What does regassing do?

    As can be seen above the basic models commercially available contain R134 refrigerant. Whereas the higher end models contain R404 refrigerant.

    So if you have a R134 system, regassing to R404 can give good improvements.
    Many people upgrading their systems however go for R507 as it is widely available and has a lower boiling point than R404 thus giving colder temps. Then you begin to get into the tricky world of blends of different gases but when the experts find a blend which works nicely they often keep the amounts to themselves. Although a blend of R402 and R507 give good results but its tricky to get he ratios.
    Please also bear in mind that on old vapochill systems (the XE and PE anyway) when regassed with R404 as many are, once shut down you will have to wait ~40 minutes before switching on again.

    Also when regassing with R507 on the mach 2's fans need to be fan at turbo making it ~40db

    What is a Cascade?

    This is where my current knowledge is pretty damn sparse and can only give a little information though I’m gonna guess if your reading this your not gonna jump into using cascades anyway :p

    Cascades basically consists of cooling the condenser of one system with another system.
    There are 3 kinds of cascades
    Triple stage Cascade

    Autocascade – Can Get you down to about -80
    Double Stage Cascade – Can get you down to about -100
    Triple Stage Cascade – Can get you to -120 often even colder still.

    As I say I know little about cascades but will update when I get some more reading done. But can say now they ain’t cheap.

    I’ve used all the above and want to try my hand at something different what is there?

    Well now your gonna enter the world of Dry Ice and Liquid Nitrogen but that ain’t gonna be covered here. Theres plenty info out there though.
  2. Marvt74

    Marvt74 What's a Dremel?

    29 Mar 2004
    Likes Received:
    So what is a waterchiller

    These are similar to the direct die systems but the coils are used to cool a big reservoir of water and thus can be used in water loops to cool all the cpu, gpu and nb to nice cold temperatures.
    These are much more hassle however as all tubing and blocks must be proofed against condensation as all tubes will be below ambient temps rather than pelts where only the block is cold.

    A typical waterchiller can be seen here


    How cold will the water get?
    This is relative to a lot of things, such as your capillary tube length, the gas your using, the power of your compressor, etc. Several different things going into determining how cold your water will get. You can be assured one thing though, it will get cold.
    Expect about 0.2C water temps on average.

    How cold will it keep my CPU?
    Again, another relative question. This is also dependent on many factors, such as the effeciency of your waterblock, the thermal interface material used, how well things are insulated, etc. Generally, at idle, your CPU temperature should be about that of the water, and at load, maybe a few degrees celcius higher. The CPU will eventually heat up your water, and its the job of your chiller to keep it at an acceptable temperature. This is where the capillary tube comes in. The shorter your capillary tube is, the colder your initial temperature will be. But as soon as you put a cpu load on it, it will shoot up. The longer it is, the less change in temperature from normal water to heated water is. Your goal is to find a happy medium.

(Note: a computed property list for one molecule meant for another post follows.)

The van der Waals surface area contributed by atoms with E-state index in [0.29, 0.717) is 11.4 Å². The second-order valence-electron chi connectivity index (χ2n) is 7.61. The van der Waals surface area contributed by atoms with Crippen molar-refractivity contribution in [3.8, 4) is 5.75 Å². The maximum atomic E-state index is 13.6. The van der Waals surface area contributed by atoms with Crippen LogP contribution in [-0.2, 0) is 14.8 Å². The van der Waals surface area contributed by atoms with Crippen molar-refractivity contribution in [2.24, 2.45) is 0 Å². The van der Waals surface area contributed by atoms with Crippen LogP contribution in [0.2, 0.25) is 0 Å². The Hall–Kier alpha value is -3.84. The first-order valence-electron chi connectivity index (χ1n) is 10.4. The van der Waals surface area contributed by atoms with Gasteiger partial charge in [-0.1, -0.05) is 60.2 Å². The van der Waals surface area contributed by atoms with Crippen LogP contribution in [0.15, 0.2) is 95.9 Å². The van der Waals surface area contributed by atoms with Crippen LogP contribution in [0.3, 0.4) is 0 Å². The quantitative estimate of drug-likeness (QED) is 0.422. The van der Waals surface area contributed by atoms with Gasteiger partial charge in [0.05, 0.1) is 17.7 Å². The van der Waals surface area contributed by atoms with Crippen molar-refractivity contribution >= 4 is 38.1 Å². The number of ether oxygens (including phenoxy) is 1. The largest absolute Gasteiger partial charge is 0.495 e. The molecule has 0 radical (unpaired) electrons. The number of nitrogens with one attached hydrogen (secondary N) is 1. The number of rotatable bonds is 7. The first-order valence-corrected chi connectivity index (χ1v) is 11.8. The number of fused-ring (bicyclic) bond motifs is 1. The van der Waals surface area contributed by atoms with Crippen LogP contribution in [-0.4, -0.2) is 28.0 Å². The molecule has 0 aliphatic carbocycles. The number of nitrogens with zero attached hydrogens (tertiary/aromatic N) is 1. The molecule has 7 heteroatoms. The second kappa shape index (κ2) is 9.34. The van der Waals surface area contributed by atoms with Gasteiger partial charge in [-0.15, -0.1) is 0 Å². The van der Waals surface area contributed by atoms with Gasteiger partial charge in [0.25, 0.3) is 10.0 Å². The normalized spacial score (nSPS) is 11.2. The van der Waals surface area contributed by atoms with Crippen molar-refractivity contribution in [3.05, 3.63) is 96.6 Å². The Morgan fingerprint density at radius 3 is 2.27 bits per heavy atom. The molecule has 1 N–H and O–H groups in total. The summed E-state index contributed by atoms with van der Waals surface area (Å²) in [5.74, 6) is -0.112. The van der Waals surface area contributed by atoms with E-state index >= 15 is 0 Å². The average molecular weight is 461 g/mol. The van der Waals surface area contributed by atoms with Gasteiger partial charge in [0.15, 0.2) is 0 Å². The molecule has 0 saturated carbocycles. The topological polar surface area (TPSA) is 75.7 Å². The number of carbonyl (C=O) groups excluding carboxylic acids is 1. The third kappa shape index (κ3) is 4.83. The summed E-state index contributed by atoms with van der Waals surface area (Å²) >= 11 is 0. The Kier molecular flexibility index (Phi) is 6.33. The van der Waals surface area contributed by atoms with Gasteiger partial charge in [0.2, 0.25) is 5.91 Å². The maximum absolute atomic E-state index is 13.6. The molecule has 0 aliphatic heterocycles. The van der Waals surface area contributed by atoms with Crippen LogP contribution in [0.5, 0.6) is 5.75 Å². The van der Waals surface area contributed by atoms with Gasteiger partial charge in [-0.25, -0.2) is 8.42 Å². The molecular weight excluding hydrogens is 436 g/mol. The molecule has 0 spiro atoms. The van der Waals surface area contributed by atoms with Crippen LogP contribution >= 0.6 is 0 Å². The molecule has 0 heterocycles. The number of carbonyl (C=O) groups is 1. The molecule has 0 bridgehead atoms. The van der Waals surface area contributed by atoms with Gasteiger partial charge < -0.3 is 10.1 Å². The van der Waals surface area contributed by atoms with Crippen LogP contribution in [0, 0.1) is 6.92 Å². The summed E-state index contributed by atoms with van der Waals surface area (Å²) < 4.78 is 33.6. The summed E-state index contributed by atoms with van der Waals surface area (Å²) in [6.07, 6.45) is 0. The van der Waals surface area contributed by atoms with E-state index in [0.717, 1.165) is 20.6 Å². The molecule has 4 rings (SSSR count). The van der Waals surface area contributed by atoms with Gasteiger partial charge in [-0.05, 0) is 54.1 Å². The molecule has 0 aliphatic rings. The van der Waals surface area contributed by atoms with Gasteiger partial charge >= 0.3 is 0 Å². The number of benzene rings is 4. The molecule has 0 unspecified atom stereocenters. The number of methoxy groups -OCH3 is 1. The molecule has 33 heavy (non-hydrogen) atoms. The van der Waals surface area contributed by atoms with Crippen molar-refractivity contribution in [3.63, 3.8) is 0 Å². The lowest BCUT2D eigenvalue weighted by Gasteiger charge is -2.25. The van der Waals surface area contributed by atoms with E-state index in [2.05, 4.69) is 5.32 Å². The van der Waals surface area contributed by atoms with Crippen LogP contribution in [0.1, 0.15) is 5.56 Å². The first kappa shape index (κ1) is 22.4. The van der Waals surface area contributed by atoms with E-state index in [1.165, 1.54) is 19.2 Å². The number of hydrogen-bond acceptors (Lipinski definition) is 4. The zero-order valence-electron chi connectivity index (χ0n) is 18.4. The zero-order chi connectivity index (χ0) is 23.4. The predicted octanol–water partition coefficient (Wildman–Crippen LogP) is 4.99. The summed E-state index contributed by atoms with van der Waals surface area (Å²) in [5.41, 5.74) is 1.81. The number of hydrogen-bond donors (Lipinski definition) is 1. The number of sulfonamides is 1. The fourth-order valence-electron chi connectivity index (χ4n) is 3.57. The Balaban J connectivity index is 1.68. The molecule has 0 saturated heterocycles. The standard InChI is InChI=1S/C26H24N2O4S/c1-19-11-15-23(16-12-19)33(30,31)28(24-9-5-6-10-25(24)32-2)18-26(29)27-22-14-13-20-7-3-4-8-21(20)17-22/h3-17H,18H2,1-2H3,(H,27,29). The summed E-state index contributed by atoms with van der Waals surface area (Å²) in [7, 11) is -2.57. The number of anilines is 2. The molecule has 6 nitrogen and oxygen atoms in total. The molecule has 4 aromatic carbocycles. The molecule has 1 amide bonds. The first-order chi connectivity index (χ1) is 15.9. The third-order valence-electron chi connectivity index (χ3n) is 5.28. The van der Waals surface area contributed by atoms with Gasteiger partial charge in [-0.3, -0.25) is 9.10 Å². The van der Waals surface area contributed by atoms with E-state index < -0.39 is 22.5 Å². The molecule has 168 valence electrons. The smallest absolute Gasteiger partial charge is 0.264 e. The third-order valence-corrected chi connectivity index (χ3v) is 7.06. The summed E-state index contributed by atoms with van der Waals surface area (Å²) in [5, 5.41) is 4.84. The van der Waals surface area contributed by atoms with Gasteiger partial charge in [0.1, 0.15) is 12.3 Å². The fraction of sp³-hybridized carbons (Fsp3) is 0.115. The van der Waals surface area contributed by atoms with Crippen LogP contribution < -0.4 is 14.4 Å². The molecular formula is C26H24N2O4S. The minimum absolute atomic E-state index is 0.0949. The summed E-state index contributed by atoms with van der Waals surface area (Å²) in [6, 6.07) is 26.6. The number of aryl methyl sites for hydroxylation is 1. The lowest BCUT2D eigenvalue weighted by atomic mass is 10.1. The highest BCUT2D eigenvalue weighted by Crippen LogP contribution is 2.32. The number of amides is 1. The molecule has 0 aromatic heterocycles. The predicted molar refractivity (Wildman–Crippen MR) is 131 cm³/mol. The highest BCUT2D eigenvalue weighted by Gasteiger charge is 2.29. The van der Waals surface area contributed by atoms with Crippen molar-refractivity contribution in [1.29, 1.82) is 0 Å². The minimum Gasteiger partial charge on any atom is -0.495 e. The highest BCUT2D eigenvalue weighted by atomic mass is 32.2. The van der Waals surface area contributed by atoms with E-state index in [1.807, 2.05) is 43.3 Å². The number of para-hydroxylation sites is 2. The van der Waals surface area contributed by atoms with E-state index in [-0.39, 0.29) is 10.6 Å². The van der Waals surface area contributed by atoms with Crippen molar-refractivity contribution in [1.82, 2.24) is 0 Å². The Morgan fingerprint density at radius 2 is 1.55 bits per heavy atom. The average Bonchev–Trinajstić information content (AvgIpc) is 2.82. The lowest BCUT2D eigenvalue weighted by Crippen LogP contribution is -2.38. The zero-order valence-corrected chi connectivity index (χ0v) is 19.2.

What should I put in the water?
    Straight water is the best coolant, but since were going sub zero temps, we cant use straight water, it would freeze. Antifreeze is good, which is glycol. There is methanol, which is windshield wiper fluid. Denatured Alcohol is good as well. You can get 100% methanol in gas line additives to stop gas from freezing. Be careful, the last 3 are very flammable. The trick is a water flow. Streams and rivers dont freeze at freezing temperatures, only when its REALLY cold. This is because the water is flowing, and its harder to freeze that way. The best thing to do is have a mix of flow and water additive.

    What kind of waterblock should I get?
    Whichever waterblock you think is the best... Try and get one that is aluminum, copper, or brass topped, as plexiglass and lucite can crack under extremely low temperatures.

    What about a radiator?
    There is no radiator in this watercooling system... If there was, it would waste precious degrees just putting cold into the air. There is only a resevoir.

    What about condensation

    This a large factor in waterchilling as it is not just the chip which is lower than ambient temps (like when using pelts) the tubing and whole blocks must be well insulated as seen below.


    This concludes this guide, thanks for reading it and hopefully its been informative.
    If theres anything incorrect please let me know and I’ll correct myself.
  3. slaw

    slaw At Argos buying "gold"

    13 Feb 2003
    Likes Received:
    nice guide! very intresting read!!
  4. M_D_K

    M_D_K Minimodder

    3 Apr 2002
    Likes Received:
    Thats top notch :) good guide there think this needs too be stickied :)

  5. Nexxo

    Nexxo * Prefab Sprout – The King of Rock 'n' Roll

    23 Oct 2001
    Likes Received:
    Stickified. :thumb:
  6. Shadowed_fury

    Shadowed_fury Minimodder

    21 Nov 2003
    Likes Received:
    Excellent guide! As if watercooling wasn't scary enough :)
  7. Top Nurse

    Top Nurse Minimodder

    31 Mar 2005
    Likes Received:
    I love it as while I am interested in PC it always seemed too much trouble to run around all over the net trying to figure out how it all works. Thank you vey much for making it nice and easy for us mundane watercoolers. :dremel:
  8. fatty

    fatty Minimodder

    12 Jul 2004
    Likes Received:
    Nice to see some of my work on here [​IMG]

    Also the same UK site make waterchillers based around the mach2 more pictures and builds can be found HERE

    P.S Great guide

Share This Page